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The Lexicography Of Cockney Slang

October 7, 2015
by the gentle author

As part of the CRIES OF LONDON season I have devised for Bishopsgate Institute, the foremost lexicographer of slang Jonathon Green is giving a lecture about Cockney rhyming slang entitled Slingin’ the Old Jack Lang: London’s Coster Language on October 22nd at 7:30pm. Click here for tickets

Copies of Paul Bommer’s print ‘The Cockney Alphabet’ are available from the online shop

You may like to read my original profile

Jonathon Green, Lexicographer

Jonathon Green on Cockney Novelists

Jonathon Green on Smithfield Slang

9 Responses leave one →
  1. Roger Carr permalink
    October 7, 2015

    C – for confused. Am I missing something?

  2. October 7, 2015

    Blimey! ‘Orf let the trouble-and-strife ave a decco at this

  3. Richard permalink
    October 7, 2015

    Aphorism, Beef tea, Seaforth Highlanders, Deferential, Effervescent etc

  4. October 7, 2015

    L – for lost. Where is my hat? :D

  5. October 7, 2015

    Roger,

    C (see) for miles

  6. October 7, 2015

    This brings back good memories of my misspent youth! Valerie

  7. October 7, 2015

    T-4-2 — Nothing beats a full English Breakfast or the famous Cream Tea!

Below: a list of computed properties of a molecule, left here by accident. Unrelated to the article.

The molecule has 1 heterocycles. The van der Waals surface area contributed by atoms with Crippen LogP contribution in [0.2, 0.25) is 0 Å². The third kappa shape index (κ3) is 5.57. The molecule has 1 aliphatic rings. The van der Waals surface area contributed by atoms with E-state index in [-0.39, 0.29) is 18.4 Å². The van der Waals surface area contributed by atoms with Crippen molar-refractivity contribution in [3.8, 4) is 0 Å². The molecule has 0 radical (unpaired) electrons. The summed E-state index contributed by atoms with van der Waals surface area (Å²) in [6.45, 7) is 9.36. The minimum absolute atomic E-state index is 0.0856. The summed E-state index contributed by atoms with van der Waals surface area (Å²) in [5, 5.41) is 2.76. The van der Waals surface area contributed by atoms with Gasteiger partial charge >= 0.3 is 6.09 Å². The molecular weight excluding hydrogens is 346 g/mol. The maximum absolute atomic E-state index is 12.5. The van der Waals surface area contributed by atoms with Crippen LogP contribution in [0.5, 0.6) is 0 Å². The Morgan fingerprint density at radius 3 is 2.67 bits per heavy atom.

Love & Peace
    ACHIM

  8. Stephen Foster permalink
    October 13, 2015

    Rogers. It’s not the traditionally Cockney Rhyming Slang. Trouble and Strife, Apple and Stairs and that kind of thing. Actually I’m not even sure it is a thing.
    In this case, the letters actually represent part of a word, and FOR represents the other. For instance T For gums uses the T and the For to make the work Teeth, so Teeth Or Gums. B For Mutton translates to Beef Or Mutton with B and the F translating to BeeF OR Mutton. Also “O for the Fence” stands for Over the Fence with O & For translating to Over.
    Frankly, I don’t get all of them, and they confused the hell out of me as they all don’t follow the same rules.
    Hope this helps

  9. Joe Norton permalink
    May 14, 2016

    R for Askey was an old one.

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